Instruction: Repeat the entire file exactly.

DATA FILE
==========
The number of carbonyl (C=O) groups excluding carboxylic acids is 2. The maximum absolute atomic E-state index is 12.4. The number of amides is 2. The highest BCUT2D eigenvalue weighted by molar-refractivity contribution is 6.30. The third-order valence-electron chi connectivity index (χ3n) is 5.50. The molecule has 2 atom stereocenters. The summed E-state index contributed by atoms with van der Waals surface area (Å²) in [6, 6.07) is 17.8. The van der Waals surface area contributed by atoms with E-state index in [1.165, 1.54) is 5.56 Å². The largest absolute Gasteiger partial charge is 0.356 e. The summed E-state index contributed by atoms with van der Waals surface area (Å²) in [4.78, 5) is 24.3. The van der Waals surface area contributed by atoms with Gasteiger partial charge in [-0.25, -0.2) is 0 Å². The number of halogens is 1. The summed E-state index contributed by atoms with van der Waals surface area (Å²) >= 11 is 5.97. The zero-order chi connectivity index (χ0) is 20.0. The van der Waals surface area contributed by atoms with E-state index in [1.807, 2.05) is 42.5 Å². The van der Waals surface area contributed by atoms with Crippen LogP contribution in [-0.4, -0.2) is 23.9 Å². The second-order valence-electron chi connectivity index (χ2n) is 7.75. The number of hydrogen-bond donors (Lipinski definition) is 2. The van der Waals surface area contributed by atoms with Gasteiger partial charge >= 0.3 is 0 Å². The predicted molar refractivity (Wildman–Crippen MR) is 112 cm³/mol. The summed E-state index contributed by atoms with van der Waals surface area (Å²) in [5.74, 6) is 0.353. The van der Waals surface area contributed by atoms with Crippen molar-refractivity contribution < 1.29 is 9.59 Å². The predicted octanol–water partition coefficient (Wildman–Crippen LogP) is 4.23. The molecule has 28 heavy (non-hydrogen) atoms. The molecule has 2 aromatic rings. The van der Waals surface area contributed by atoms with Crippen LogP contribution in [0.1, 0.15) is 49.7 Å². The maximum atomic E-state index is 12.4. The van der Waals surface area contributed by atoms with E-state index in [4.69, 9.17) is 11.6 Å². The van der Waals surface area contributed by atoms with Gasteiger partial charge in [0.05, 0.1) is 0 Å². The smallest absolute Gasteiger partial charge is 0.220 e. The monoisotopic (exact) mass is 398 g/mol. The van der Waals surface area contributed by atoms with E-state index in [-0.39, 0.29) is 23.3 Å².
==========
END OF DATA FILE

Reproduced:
The number of carbonyl (C=O) groups excluding carboxylic acids is 2. The maximum absolute atomic E-state index is 12.4. The number of amides is 2. The highest BCUT2D eigenvalue weighted by molar-refractivity contribution is 6.30. The third-order valence-electron chi connectivity index (χ3n) is 5.50. The molecule has 2 atom stereocenters. The summed E-state index contributed by atoms with van der Waals surface area (Å²) in [6, 6.07) is 17.8. The van der Waals surface area contributed by atoms with E-state index in [1.165, 1.54) is 5.56 Å². The largest absolute Gasteiger partial charge is 0.356 e. The summed E-state index contributed by atoms with van der Waals surface area (Å²) in [4.78, 5) is 24.3. The van der Waals surface area contributed by atoms with Gasteiger partial charge in [-0.25, -0.2) is 0 Å². The number of halogens is 1. The summed E-state index contributed by atoms with van der Waals surface area (Å²) >= 11 is 5.97. The zero-order chi connectivity index (χ0) is 20.0. The van der Waals surface area contributed by atoms with E-state index in [1.807, 2.05) is 42.5 Å². The van der Waals surface area contributed by atoms with Crippen LogP contribution in [-0.4, -0.2) is 23.9 Å². The second-order valence-electron chi connectivity index (χ2n) is 7.75. The number of hydrogen-bond donors (Lipinski definition) is 2. The van der Waals surface area contributed by atoms with Gasteiger partial charge >= 0.3 is 0 Å². The predicted molar refractivity (Wildman–Crippen MR) is 112 cm³/mol. The summed E-state index contributed by atoms with van der Waals surface area (Å²) in [5.74, 6) is 0.353. The van der Waals surface area contributed by atoms with Crippen molar-refractivity contribution < 1.29 is 9.59 Å². The predicted octanol–water partition coefficient (Wildman–Crippen LogP) is 4.23. The molecule has 28 heavy (non-hydrogen) atoms. The molecule has 2 aromatic rings. The van der Waals surface area contributed by atoms with Crippen LogP contribution in [0.1, 0.15) is 49.7 Å². The maximum atomic E-state index is 12.4. The van der Waals surface area contributed by atoms with E-state index in [4.69, 9.17) is 11.6 Å². The van der Waals surface area contributed by atoms with Gasteiger partial charge in [0.05, 0.1) is 0 Å². The smallest absolute Gasteiger partial charge is 0.220 e. The monoisotopic (exact) mass is 398 g/mol. The van der Waals surface area contributed by atoms with E-state index in [-0.39, 0.29) is 23.3 Å².